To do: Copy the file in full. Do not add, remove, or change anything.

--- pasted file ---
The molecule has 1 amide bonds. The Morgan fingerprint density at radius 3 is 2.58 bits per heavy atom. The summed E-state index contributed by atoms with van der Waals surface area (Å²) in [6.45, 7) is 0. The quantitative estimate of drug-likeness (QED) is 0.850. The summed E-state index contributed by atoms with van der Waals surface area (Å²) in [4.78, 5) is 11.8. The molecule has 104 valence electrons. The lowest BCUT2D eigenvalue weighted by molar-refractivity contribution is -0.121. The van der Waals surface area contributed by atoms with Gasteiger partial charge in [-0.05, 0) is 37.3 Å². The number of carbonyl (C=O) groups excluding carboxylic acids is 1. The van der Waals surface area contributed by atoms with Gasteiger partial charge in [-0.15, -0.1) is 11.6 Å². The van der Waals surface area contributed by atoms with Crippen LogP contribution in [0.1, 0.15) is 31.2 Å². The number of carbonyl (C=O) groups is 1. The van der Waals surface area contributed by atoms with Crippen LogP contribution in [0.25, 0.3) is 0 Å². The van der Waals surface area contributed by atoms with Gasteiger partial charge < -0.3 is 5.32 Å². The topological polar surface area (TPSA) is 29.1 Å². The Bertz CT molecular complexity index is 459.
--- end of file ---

The molecule has 1 amide bonds. The Morgan fingerprint density at radius 3 is 2.58 bits per heavy atom. The summed E-state index contributed by atoms with van der Waals surface area (Å²) in [6.45, 7) is 0. The quantitative estimate of drug-likeness (QED) is 0.850. The summed E-state index contributed by atoms with van der Waals surface area (Å²) in [4.78, 5) is 11.8. The molecule has 104 valence electrons. The lowest BCUT2D eigenvalue weighted by molar-refractivity contribution is -0.121. The van der Waals surface area contributed by atoms with Gasteiger partial charge in [-0.05, 0) is 37.3 Å². The number of carbonyl (C=O) groups excluding carboxylic acids is 1. The van der Waals surface area contributed by atoms with Gasteiger partial charge in [-0.15, -0.1) is 11.6 Å². The van der Waals surface area contributed by atoms with Crippen LogP contribution in [0.1, 0.15) is 31.2 Å². The number of carbonyl (C=O) groups is 1. The van der Waals surface area contributed by atoms with Crippen LogP contribution in [0.25, 0.3) is 0 Å². The van der Waals surface area contributed by atoms with Gasteiger partial charge < -0.3 is 5.32 Å². The topological polar surface area (TPSA) is 29.1 Å². The Bertz CT molecular complexity index is 459.